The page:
Newswise — LOS ANGELES (May 1, 2020) -- As some governors are moving to ease COVID-19 restrictions, the virus is causing patients, medical professionals and community members to face unprecedented ethical dilemmas in their day-to-day lives and careers.
"As social animals who live in community, this pandemic has made us unable to ignore the issue, and significance of, social obligation," said Stuart Finder, PhD, MA, director of the Center for Healthcare Ethics at Cedars-Sinai. "Everyone, regardless of profession, race, religion, ethnicity or gender, is now experiencing the push and pull between individual rights and concern for protecting ourselves, and our familial and social obligations which arise from the fact that our lives revolve around living in community and with one another."
Indeed, social obligation, Finder said, is the common thread allowing people to live in community with one another. These "obligations" run the gamut–from following the speed limit to not stealing from a neighbor's home–and culminate with every person's unique desire to maintain balance in the ecosystems in which they live.
Finder has found this sentiment of keeping social obligation intact especially true during his day-to-day interactions with patients, physicians, nurses and administrators at Cedars-Sinai. On any given day, he is faced with questions like, "How can I best care for my patients while also caring for, and protecting, my family when I return home," and, "How do I find value and meaning in my daily life without the physical connection I am used to?"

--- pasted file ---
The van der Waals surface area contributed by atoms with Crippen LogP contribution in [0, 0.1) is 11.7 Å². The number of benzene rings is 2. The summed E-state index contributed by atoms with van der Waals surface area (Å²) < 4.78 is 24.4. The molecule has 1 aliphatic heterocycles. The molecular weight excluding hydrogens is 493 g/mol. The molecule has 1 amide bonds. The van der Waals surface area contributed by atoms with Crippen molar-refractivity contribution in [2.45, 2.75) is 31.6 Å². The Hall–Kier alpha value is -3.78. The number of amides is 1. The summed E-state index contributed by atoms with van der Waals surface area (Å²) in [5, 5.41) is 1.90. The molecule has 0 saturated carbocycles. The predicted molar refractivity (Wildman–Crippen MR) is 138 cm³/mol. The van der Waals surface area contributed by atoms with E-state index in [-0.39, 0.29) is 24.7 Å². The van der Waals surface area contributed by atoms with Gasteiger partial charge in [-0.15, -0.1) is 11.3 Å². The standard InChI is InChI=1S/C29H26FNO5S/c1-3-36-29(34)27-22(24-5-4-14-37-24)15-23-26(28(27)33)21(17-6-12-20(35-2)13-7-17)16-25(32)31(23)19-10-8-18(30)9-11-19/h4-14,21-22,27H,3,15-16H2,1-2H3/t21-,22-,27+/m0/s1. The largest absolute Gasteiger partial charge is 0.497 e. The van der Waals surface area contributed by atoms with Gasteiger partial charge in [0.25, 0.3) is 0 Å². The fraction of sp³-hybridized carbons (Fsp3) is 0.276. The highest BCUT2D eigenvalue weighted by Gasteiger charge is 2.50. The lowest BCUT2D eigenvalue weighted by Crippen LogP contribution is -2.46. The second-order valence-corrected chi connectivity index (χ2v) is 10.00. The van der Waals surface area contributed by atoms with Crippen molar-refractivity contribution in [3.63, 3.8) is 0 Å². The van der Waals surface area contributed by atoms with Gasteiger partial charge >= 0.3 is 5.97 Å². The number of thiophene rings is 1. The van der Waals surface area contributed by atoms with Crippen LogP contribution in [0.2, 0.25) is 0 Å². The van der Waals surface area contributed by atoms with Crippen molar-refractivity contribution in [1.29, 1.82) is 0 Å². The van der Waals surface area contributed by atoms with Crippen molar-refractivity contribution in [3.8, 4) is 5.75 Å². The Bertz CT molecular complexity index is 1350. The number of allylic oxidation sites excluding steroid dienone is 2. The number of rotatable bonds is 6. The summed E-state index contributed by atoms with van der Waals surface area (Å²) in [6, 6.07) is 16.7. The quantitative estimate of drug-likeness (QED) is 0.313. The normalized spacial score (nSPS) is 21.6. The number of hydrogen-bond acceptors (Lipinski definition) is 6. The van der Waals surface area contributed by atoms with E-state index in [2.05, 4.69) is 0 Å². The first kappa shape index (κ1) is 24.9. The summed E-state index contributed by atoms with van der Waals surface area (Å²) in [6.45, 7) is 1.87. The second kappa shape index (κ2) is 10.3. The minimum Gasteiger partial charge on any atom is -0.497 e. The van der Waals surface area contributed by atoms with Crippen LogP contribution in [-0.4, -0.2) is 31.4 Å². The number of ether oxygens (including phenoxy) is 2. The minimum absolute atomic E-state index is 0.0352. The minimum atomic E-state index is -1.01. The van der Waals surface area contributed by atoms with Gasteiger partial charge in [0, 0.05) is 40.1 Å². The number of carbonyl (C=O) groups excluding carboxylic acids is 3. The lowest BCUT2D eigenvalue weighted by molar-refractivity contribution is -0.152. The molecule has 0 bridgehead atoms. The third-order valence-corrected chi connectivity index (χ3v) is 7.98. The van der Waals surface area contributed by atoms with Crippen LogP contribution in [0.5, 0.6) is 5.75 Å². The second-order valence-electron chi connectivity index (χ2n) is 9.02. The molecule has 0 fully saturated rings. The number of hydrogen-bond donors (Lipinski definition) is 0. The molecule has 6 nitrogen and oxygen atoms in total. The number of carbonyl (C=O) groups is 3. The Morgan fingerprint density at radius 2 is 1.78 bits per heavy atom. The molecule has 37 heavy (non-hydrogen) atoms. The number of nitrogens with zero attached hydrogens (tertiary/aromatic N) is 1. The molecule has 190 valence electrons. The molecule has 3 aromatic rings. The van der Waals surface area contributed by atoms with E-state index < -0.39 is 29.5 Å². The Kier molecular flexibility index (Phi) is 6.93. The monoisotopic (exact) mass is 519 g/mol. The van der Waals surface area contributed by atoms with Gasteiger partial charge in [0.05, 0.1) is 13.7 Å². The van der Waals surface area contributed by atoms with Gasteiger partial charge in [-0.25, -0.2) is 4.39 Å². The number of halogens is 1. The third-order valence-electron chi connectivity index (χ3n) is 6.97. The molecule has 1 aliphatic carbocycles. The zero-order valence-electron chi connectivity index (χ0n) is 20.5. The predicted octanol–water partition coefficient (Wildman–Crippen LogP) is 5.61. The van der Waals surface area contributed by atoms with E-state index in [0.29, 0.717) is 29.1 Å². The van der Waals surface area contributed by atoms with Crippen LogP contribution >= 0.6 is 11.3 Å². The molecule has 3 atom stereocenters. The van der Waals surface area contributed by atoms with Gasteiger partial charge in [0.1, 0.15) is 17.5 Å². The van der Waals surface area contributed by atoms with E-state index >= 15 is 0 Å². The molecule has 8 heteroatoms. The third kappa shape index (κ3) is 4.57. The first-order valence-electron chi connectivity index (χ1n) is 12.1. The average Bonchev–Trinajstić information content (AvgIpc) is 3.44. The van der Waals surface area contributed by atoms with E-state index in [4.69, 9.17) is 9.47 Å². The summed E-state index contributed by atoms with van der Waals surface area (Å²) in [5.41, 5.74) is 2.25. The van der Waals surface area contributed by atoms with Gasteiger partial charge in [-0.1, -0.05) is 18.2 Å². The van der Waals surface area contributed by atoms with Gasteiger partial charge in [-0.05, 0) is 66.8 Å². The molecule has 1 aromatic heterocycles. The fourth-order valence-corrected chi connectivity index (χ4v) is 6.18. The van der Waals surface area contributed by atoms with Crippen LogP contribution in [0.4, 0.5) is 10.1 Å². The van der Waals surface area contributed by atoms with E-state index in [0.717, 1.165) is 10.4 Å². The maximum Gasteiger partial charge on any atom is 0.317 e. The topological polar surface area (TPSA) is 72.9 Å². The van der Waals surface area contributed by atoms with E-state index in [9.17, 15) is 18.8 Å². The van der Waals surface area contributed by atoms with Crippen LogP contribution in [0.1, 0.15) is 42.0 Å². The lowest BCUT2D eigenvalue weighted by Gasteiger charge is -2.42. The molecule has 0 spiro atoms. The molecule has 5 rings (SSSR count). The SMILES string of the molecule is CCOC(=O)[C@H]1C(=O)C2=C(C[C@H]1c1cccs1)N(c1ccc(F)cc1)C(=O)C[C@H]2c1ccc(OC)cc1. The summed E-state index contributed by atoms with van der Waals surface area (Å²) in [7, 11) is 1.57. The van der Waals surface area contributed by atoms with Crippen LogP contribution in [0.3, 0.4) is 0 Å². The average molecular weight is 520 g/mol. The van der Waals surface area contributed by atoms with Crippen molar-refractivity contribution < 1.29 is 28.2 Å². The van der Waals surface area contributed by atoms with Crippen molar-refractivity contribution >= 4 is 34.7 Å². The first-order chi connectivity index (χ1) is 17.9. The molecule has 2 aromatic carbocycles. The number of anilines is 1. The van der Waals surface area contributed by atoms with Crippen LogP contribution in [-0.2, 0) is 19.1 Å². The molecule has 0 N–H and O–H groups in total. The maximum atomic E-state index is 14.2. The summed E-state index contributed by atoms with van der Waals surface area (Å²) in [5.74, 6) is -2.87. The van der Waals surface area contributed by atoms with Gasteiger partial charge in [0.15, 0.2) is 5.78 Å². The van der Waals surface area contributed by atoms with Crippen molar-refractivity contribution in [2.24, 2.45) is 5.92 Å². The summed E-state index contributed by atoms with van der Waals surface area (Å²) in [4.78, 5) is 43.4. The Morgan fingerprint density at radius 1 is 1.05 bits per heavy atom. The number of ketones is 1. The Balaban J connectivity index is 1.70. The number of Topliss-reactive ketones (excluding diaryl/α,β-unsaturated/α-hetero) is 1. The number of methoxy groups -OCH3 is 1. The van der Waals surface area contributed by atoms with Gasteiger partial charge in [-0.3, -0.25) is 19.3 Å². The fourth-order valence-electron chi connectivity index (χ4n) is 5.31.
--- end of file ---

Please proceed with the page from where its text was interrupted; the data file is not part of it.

So, how does Finder navigate those sensitive questions? With a lot of empathy and understanding, he said.
"Everyone providing healthcare is doing so with an aim to serve and take care of the individuals in front of them who need help," said Finder. "Paying attention to ethics is key because frontline responders aren't just responding to pathology, they are responding to people."
And while these healthcare providers are used to putting themselves in high-risk situations, many are now having to mentally prepare for worst-case scenarios associated with COVID-19.
"In a crisis like this, Cedars-Sinai healthcare providers have been forced to consider the real possibility of things that we otherwise never have to face, such as not having enough ventilators or supplies to treat every patient," said Finder. "The very thought of having to choose one person over another person–let alone if we’d actually have to make such choices–is deeply unsettling."
Finder said the notion implies our having to break the bonds of core moral commitments we have as members of a community, which flies in the face of what it means to be together as a moral community.
Being cognizant of our shared ethics–those moral commitments that shape how we interact and engage with one another–is critically important, said Finder.
"People are nurses, people are doctors and people are patients," said Finder. "In the same way providers pay attention to the values and preferences of individual patients, our patients and their caregivers are paying attention to the values associated with their care team."
And here, Finder said, today is, in many fundamental ways, no different than a month ago, a year ago, a decade ago, a century ago. "We are talking about what’s really at stake in taking care of each other."
These complex layers of recognition and compassion are at the heart of dealing with the ethical dilemmas facing our community and nation, said Finder.
"The COVID-19 pandemic has made us keenly aware of how we live in connected moral community," said Finder. "In the face of these novel hardships and as we keep physical distance from one another, it’s increasingly important to remain aware of the significance of social connection and maintain any form of it we can."
Read more on the Cedars-Sinai Blog: Healthcare heroes: Environmental Services Staff